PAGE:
As foreign caterers bring Western ideas about entertaining to Moscow, the city's New Rich are adding Champagne wishes to their caviar dreams

The bodyguards outnumbered the waiters. "It felt like the movies, like a set from 1930s Chicago," recalls David Desseaux. "There were at least 50 guards with dogs, guns--the full works--to protect 130 guests." Desseaux, a Moscow-based French chef for the Parisian caterers Potel & Chabot, headed the team at a private party for one of Russia's richest bankers. "Still, I like cooking for these kinds of people because they never discuss prices," he says. "They just want you to give them the best."

Bodyguards and bouncers are new elements in the social lives of wealthy Russians now that rivalries among businessmen have become so murderous. Also new are foreign caterers, who are entering the world of the moneyed elite armed with the best ingredients rubles can buy. A decade ago only a handful of Russian hotels offered catering services; today there are about a dozen foreign-owned catering companies and innumerable homegrown ones. They are not inexpensive. A catered sit-down dinner can cost up to $200 a head for food alone--more than what half the Russian population earns in a month.

Once installed behind the stove, these caterers see it as their job to cultivate as well as satiate the Russian palate. But bringing Western food east isn't always an easy task, since Russians know what they like and are not inclined to deviate from tradition. Tradition, for instance, requires covering the table with massive quantities of food. "It is not cultured, of course, but Russians love to put everything they can on the table," says Vill'iam Pokhlebkin, a Russian culinary historian. "It should be laden, piled, overcrowded, with caviar, at least seven cold fish dishes, meats in aspic and mushrooms, tomatoes and cucumbers. Everything must be salty, every ingredient should be served individually and the only possible drink is vodka."

Foreign caterers, the majority of whom are French or Swiss, admit to having to double portion sizes for Russian clients. "But then, no matter how much you serve, everything always gets eaten," Desseaux says.

The influence of foreign caterers is not the only reason the Russian palate is changing. Greater access to imported produce, especially tropical fruits, has made a difference. Asian spices are appearing alongside the ubiquitous salt, pepper and paprika. And as the New Rich travel through Europe, they are developing a taste for Western dishes.

Take 30-year-old Anya Lissovsky, whose husband owns an advertising agency and film and video distribution company. Just back from the Cannes film festival, Lissovsky heads for Fellini, a private club with a restaurant, casino and disco that she and her husband established two years ago to provide a secure environment for entertaining. Sipping espresso and watching the scene from deep within a vast red leather sofa that matches her lipstick, she describes the wonderful birthday "parteee" her husband threw for her at Fellini. She puts a highly accented spin on the English word since, tellingly, there is no Russian equivalent. In Russian you can invite people to your house to eat, or to a formal reception, but no word exists for entertaining.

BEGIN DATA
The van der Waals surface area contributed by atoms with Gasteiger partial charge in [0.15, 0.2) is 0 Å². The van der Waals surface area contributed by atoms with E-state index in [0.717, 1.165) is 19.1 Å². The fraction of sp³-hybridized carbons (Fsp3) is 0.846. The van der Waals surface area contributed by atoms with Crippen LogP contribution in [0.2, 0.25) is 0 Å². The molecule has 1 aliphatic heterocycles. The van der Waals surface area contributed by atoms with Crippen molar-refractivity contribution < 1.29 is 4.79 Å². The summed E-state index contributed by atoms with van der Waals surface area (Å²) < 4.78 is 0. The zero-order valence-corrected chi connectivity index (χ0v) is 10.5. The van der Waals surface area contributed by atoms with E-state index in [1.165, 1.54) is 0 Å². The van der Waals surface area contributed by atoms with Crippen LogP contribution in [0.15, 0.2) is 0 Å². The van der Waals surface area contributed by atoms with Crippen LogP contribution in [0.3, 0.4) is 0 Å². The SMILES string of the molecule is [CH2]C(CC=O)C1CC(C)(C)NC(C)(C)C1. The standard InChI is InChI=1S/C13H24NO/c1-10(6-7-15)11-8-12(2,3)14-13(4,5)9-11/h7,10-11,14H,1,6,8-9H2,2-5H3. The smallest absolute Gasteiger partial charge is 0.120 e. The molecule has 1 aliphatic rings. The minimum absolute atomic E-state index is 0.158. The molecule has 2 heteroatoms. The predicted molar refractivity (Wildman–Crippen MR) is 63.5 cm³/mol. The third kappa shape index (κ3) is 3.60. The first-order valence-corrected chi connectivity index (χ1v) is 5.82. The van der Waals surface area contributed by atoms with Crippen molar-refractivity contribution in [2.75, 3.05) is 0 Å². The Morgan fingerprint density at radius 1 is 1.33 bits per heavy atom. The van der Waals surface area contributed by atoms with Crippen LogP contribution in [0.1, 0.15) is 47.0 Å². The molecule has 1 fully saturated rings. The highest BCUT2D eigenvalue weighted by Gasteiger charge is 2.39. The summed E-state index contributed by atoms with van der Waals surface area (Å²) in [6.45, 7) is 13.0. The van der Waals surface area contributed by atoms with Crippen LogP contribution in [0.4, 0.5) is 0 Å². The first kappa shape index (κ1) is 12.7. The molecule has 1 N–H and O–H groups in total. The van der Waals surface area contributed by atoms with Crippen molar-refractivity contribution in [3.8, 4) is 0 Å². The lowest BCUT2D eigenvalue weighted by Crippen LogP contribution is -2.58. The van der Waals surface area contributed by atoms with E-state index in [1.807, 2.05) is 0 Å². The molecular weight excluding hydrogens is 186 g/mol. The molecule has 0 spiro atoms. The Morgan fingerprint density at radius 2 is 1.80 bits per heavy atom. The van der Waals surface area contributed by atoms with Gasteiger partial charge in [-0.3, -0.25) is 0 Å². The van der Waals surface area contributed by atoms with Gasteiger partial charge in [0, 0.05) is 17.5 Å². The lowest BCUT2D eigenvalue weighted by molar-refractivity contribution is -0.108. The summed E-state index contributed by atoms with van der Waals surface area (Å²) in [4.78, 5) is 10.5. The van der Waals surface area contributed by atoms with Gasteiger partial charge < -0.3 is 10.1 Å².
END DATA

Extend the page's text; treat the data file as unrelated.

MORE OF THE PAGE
Fellini's chef--"an Italian, I think," says Lissovsky--replaced the usual zakuski, or cold starters, with carpaccio, avocado salad and crab. Guests drank Champagne, wine and Cognac instead of vodka. After everyone ordered from the Continental menu of pasta, fish and meat dishes, they left their tables to gamble or to dance to the beat of Moralny Codex, Lissovsky's favorite rock group, and an African drum band.

The wedding of Natasha and Vadim Rozumovsky offered a second interpretation of Western-style entertaining. The two young professionals had hired a Russian party agency called Flor, which had engaged a French catering company, which had rented out a mock-gothic opera house built for Catherine the Great. Abandoning the almost sacred practice of seating guests at a huge T- or horseshoe-shaped table, the caterers set out little round tables. Instead of staying in their seats for the customary marathon stretch, guests table-hopped. The only anchor to their own tables seemed to be the vodka bottles many had brought there for comfort.

Although the buffet boasted a magnificent smoked sturgeon (an antediluvian fish that so often looks a lot better than it tastes), the meal was more Roman than Russian, with Italian salami and prosciutto, pastas and mixed salads.

On the other side of town, Chalva Tchigirinsky, a property developer and socialite, hosted a party at his dacha, originally built for senior members of the politburo. Caterers covered his 40-foot dining table with French and Russian food. Langoustines in garlic sauce eclipsed the piroshki (Russian pastries stuffed with cabbage or minced meat). A salade niçoise nicely complemented the salted mushrooms.

The boundaries between guests melted as the drinks flowed. Some gravitated to the grand piano, where a singer performed, while others contemplated a huge, silenced television. Still others wandered into the garden and, eager to "parteee," drank Dom Pérignon from plastic cups.

Natasha Fairweather is an English freelance journalist and book critic currently living in Moscow.